A key activity for CTA this year is the publishing of this report on digitalisation in agriculture in Africa, what is the report revealing that is going to be useful in taking this agenda and programme of work forward?
First of all, this is probably the first time that anyone has really looked at the space closely: what does the ecosystem look like; who are the key players; what is the reach of the various solutions; how many farmers or smallholders are actually using this service; what is the growth prospect and so on. Nobody has done this kind of examination of the current situation and then presented recommendations for different stakeholders, including the private sector, government and donors. We have come up with some interesting insights and we feel this report provides a baseline on which we can build upon, and track changes and developments in the future.
One of the key findings is that, across five use cases  , there are almost 33 million farmers that have been registered but, only 40% of registered farmers are making regular use of these services. That is quite an interesting insight that, in the future, we should be focusing a lot more attention on use as opposed to just increasing registration.
The other insight, which may not be surprising in terms of digital divides, is that women still only constitute about 25% of users, whereas youth account for 65% of the users. We, of course, know that women are not making as much use of technology as they should, and they constitute about 45% of the agricultural labour force. That is not surprising, as such, and confirms our belief that women are not well represented in technology use and the young, of course, will find farming more attractive with the application of these technologies.
But this report is on Africa, and we see that the largest number of users are concentrated in Eastern Africa, whereas the largest number of solutions are in West Africa, while Southern and Central Africa have a fairly small representation. These are some of the findings in the report.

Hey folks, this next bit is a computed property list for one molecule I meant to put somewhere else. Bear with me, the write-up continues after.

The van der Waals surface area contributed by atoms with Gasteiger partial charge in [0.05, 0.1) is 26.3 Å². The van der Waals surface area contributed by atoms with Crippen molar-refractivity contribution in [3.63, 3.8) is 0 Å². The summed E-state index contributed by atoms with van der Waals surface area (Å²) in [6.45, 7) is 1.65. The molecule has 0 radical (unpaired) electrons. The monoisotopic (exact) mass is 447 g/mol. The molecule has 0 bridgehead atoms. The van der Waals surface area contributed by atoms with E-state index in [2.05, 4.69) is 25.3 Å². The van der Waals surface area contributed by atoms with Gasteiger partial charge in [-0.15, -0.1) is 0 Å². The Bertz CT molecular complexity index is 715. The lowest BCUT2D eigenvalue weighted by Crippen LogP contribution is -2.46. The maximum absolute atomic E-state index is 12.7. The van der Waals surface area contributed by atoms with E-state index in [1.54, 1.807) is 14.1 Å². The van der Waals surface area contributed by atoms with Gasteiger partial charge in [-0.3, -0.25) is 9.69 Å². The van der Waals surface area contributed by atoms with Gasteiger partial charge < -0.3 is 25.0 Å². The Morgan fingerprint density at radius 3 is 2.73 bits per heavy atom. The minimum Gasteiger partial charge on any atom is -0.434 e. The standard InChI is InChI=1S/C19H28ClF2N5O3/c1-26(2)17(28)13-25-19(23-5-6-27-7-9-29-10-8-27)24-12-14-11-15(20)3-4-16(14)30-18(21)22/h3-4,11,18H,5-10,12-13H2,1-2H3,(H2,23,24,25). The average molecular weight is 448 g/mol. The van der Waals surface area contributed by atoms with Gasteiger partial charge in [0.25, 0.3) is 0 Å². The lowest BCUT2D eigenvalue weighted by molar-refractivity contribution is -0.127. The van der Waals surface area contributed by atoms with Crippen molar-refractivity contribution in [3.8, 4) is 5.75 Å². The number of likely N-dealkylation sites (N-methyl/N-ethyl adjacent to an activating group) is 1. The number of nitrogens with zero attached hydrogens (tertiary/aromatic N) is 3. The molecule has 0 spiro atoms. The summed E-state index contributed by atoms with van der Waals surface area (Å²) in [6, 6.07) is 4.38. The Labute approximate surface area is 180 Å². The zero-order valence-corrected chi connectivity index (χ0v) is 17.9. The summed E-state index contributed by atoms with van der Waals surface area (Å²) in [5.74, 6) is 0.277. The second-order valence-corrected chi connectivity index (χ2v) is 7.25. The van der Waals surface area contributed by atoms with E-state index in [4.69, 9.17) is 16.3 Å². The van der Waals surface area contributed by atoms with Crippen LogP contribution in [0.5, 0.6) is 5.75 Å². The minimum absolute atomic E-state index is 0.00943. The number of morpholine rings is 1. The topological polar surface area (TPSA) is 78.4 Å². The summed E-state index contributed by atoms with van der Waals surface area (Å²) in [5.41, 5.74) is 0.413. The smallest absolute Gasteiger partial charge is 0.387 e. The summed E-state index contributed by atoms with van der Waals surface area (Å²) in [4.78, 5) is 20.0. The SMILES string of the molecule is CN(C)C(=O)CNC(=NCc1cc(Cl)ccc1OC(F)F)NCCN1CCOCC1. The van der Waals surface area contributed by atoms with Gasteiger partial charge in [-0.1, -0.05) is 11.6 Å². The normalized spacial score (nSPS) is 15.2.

This sector is evolving very quickly, people are taking interest, what do you think are the key challenges that really need to be addressed if this is going to go forward in a positive way?
You have the big challenge of digital infrastructure in the rural areas and about how these services can be more easily deployed. There is the whole issue of engaging farmers in value chains; we see that most of the active users are in what you call ‘tight’ value chains, where there is very clear linkage from producers to processors to markets. Some of the challenges have to do with enabling policies in different countries. For example, in Kenya you have a lot of private sector led solutions and activities because the policy environment has been quite encouraging for this kind of investment. So, there are a number of factors, including infrastructure and policy, which would promote more use of digital innovations in agriculture.
You will be sharing the report at a number of significant events and talking to policymakers and other donor organisations. If you had one key take away message from what this report is saying and what CTA is doing, what would that be?
say the key message is that digitalisation can be a real game changer in transforming
smallholder agriculture in Africa, but it has to be given due importance in
terms of policy and investment. Governments should take this as another key
area which could make a huge difference in transforming agriculture, improving
productivity, building resilience and creating opportunities for youth and
women. So, my message would be that governments should take a serious look into
leveraging digitalisation as part of their strategies to transform agriculture.